By Chimaobi Nwaiwu, NNEWI
Vehicular and human movements, on Monday, gradually resumed in Onitsha the commercial city and Nnewi the industrial town of Anambra State weeks, uncertainty still surrounds the Independent People of Biafra, IPOB’s suspended sit-at-home order.
Some markets in Onitsha, particularly Onitsha Main Market, Ochanja Central Market and Relief Market, noted for sale of provisions, threw their doors open but there were no traders and customers to transact business with them.
However, in Nnewi none of the markets opened for business, but most industries and companies opened for business with their gates locked.
Banks in the two Anambra business towns were under lock and key just as government offices located in them.
Commercial bus and tricycle operators were sighted on the roads in Onitsha moving round the town with few passengers occupying them, while many private vehicles were equally sighted moving unhindered in Onitsha.
At Upper Iweka to Niger Bridge Head, there was skeletal movement of vehicles particularly tankers and other articulated vehicles and commercial buses and tricycles.
But all the transport companies located at Upper Iweka were not operating probably because of lack of passengers.
There was no security agents around Onitsha metropolis, the popular Upper Iweka and the Niger Bridge Head, which is the entry and exit point from Onitsha to Delta, Edo and other South-West states.
Monday is our new weekend— Traders
Investigation by Vanguard on why the traders, financial services outfits, particularly banks have been reluctant to go back to business revealed that traders and workers in the financial services are enjoying the Monday weekly sit-at-home because they feel they have nothing to lose if they did not go to work.
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Some traders, who do not want their name in print, said that they now use Saturday and Sunday to do all necessary business transactions, including way-bills to their customers in and outside the state, and now use Monday to rest.
Another trader said that some of the markets are fully opened on Sundays since the Monday weekly sit-at-home commenced, and they now do all their business transactions, association and village meetings and use Monday to rest.
One of the traders said: “If you have been going to Churches on Sundays, particularly Catholic and Anglicans whose peak of religious activities are on Sundays, you will notice that the attendants have reduced drastically.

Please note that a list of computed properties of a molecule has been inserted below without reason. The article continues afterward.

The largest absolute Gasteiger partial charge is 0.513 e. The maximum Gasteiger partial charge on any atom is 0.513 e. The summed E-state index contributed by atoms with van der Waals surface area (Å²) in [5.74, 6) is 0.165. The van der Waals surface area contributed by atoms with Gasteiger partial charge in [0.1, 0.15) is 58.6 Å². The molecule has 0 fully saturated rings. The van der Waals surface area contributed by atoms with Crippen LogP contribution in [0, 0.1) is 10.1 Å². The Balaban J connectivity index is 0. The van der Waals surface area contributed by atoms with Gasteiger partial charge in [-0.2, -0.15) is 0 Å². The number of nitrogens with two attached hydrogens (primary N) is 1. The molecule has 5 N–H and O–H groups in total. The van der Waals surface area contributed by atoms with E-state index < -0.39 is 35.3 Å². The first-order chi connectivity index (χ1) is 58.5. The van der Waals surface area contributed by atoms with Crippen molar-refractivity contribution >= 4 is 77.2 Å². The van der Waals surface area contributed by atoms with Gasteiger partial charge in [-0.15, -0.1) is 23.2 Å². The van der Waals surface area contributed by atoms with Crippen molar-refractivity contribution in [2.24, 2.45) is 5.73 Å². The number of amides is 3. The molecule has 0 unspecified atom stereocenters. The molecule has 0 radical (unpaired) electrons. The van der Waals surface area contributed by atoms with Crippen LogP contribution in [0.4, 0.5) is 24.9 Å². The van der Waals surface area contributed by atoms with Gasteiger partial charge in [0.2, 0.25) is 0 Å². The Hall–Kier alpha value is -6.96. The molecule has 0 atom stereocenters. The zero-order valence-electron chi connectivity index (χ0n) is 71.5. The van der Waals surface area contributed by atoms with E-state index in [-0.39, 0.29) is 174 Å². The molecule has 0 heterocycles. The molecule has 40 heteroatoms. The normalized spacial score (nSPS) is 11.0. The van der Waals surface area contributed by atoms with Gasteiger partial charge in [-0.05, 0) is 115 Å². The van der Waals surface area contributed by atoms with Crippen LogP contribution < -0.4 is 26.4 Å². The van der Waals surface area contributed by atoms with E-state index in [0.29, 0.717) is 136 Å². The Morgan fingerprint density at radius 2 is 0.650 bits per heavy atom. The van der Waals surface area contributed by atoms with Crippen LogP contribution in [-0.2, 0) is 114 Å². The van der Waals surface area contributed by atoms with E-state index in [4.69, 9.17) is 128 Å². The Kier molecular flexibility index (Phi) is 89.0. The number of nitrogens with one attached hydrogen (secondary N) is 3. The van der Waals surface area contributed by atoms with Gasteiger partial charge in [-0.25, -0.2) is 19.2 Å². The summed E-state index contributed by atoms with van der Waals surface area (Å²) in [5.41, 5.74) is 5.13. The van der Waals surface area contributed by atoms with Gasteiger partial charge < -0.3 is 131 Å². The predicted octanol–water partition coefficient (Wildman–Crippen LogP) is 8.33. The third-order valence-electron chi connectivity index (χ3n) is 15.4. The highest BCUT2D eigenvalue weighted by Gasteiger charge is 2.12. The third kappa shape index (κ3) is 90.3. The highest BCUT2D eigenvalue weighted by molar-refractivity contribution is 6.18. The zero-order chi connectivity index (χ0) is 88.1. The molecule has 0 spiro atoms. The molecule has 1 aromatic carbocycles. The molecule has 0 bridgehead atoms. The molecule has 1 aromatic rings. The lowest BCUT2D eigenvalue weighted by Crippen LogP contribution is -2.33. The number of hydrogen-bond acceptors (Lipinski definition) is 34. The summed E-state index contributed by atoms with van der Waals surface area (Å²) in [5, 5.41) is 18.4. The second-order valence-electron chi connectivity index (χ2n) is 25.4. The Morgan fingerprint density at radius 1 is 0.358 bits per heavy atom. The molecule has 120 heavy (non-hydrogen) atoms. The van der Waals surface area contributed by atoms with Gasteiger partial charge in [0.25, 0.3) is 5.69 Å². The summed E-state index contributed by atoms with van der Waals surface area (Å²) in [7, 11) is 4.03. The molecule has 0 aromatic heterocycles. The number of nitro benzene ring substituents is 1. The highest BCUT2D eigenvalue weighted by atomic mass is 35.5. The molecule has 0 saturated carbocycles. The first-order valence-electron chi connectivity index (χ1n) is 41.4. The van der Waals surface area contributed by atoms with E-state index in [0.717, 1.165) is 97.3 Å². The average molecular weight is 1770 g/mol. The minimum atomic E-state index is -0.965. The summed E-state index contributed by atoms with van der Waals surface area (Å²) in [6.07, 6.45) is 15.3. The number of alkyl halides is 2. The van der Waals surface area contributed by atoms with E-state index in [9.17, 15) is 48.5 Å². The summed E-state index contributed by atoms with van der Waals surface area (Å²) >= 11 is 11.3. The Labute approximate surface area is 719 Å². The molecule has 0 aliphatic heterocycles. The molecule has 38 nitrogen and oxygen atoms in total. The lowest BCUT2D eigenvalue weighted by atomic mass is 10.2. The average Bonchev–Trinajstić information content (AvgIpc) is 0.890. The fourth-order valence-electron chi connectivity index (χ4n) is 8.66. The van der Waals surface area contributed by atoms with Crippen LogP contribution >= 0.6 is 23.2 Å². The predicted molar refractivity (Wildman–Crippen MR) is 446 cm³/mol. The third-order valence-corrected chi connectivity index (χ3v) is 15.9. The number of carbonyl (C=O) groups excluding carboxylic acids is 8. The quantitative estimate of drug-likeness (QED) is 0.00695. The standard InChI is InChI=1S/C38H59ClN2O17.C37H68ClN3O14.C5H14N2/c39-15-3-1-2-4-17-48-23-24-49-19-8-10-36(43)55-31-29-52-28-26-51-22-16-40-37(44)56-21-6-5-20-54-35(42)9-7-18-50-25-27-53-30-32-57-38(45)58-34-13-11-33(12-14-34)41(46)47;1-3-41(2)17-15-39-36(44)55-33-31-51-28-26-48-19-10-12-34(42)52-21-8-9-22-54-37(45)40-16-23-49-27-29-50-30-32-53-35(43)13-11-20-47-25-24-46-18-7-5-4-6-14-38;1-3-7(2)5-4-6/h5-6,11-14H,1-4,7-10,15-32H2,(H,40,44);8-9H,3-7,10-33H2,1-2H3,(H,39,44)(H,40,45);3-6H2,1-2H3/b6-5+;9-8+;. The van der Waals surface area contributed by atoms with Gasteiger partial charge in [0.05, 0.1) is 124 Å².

“That is because the traders and importers do their goods offloading Way bills and retail sales on Saturday and Sundays and now rest on Mondays.”
Another trader said that before, many traders in Onitsha do all their washing, including cars on Sundays and attend some public meetings and outings.
But since the Monday weekly sit-at-home, they now also go to market on Sundays and use Monday to rest, saying that Monday has now turned to resting day in Onitsha and Nnewi for traders and other businessmen, including artisans.
When Vanguard inquired if they are comfortable with the situation, some said they are not loosing anything since some of the commercial activities they could not do on Sundays are now being done on Sundays and therefore if the sit-at-home continues from now to the end of the year, they are not bothered.
However, others said that they are loosing some customers who comes to Onitsha from outside the state to transact business to their counterparts in Lagos State, adding that the situation is not good for their business because it may be difficult to convince such customers to come back to them when the situation normalizes.
However an employer and Founder and National Coordinator of Balance and Equity Group, BEG, Mr Chris Arinze expressed shock over what he called civil servants and public servants like bank workers wish for the sit-at-home to continue endlessly.
“I was shocked when I posted on my Facebook page, the implication of continued sit-at-home by the people of South-East and what it will do to our economy.
“The reactions are shocking. Some called me names including Fulani Slave; from bankers and civil servants who wanted to stay away from work on Mondays because the want to enjoy Saturday, Sunday and Monday holidays.
“Three days because their salaries are paid whether they worked or not.
“They did not consider the families that feed only when they work on daily basis, they did not know that many some people can only feed when they go out everyday to work, they did not consider some artisans and cart and wheelbarrow pushers who feed by going out daily.
“IPOB was reasonable by considering the request by notable Igbo elders to suspend their Monday weekly sit-at-home it earlier ordered, which people ignorantly and out of fear are still observing.
“However, IPOB should do more by approaching Churches and town union leaderships in South-East states to encourage people to go back to business.
“They are the only organisations everybody listens to; government and security agents cannot do anything to make the people go back to business.”